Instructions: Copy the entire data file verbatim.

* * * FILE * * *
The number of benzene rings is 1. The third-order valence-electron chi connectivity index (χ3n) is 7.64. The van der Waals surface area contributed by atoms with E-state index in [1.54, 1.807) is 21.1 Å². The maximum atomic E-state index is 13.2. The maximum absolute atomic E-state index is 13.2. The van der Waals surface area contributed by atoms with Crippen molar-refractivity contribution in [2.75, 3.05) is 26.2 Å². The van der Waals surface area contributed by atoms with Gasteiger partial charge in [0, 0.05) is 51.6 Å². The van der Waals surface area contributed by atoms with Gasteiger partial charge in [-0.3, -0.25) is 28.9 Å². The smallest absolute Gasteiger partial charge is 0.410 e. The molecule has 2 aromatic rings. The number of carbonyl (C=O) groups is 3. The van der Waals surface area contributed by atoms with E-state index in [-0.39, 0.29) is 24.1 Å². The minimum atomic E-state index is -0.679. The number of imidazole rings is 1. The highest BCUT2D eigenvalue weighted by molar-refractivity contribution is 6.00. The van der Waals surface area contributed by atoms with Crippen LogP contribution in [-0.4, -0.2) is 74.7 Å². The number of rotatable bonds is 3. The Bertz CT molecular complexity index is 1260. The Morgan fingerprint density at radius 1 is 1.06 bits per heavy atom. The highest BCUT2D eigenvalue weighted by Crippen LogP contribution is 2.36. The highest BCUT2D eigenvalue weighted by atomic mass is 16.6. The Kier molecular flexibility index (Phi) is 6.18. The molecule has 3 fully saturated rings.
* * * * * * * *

The number of benzene rings is 1. The third-order valence-electron chi connectivity index (χ3n) is 7.64. The van der Waals surface area contributed by atoms with E-state index in [1.54, 1.807) is 21.1 Å². The maximum atomic E-state index is 13.2. The maximum absolute atomic E-state index is 13.2. The van der Waals surface area contributed by atoms with Crippen molar-refractivity contribution in [2.75, 3.05) is 26.2 Å². The van der Waals surface area contributed by atoms with Gasteiger partial charge in [0, 0.05) is 51.6 Å². The van der Waals surface area contributed by atoms with Gasteiger partial charge in [-0.3, -0.25) is 28.9 Å². The smallest absolute Gasteiger partial charge is 0.410 e. The molecule has 2 aromatic rings. The number of carbonyl (C=O) groups is 3. The van der Waals surface area contributed by atoms with E-state index in [-0.39, 0.29) is 24.1 Å². The minimum atomic E-state index is -0.679. The number of imidazole rings is 1. The highest BCUT2D eigenvalue weighted by molar-refractivity contribution is 6.00. The van der Waals surface area contributed by atoms with Crippen LogP contribution in [-0.4, -0.2) is 74.7 Å². The number of rotatable bonds is 3. The Bertz CT molecular complexity index is 1260. The Morgan fingerprint density at radius 1 is 1.06 bits per heavy atom. The highest BCUT2D eigenvalue weighted by Crippen LogP contribution is 2.36. The highest BCUT2D eigenvalue weighted by atomic mass is 16.6. The Kier molecular flexibility index (Phi) is 6.18. The molecule has 3 fully saturated rings.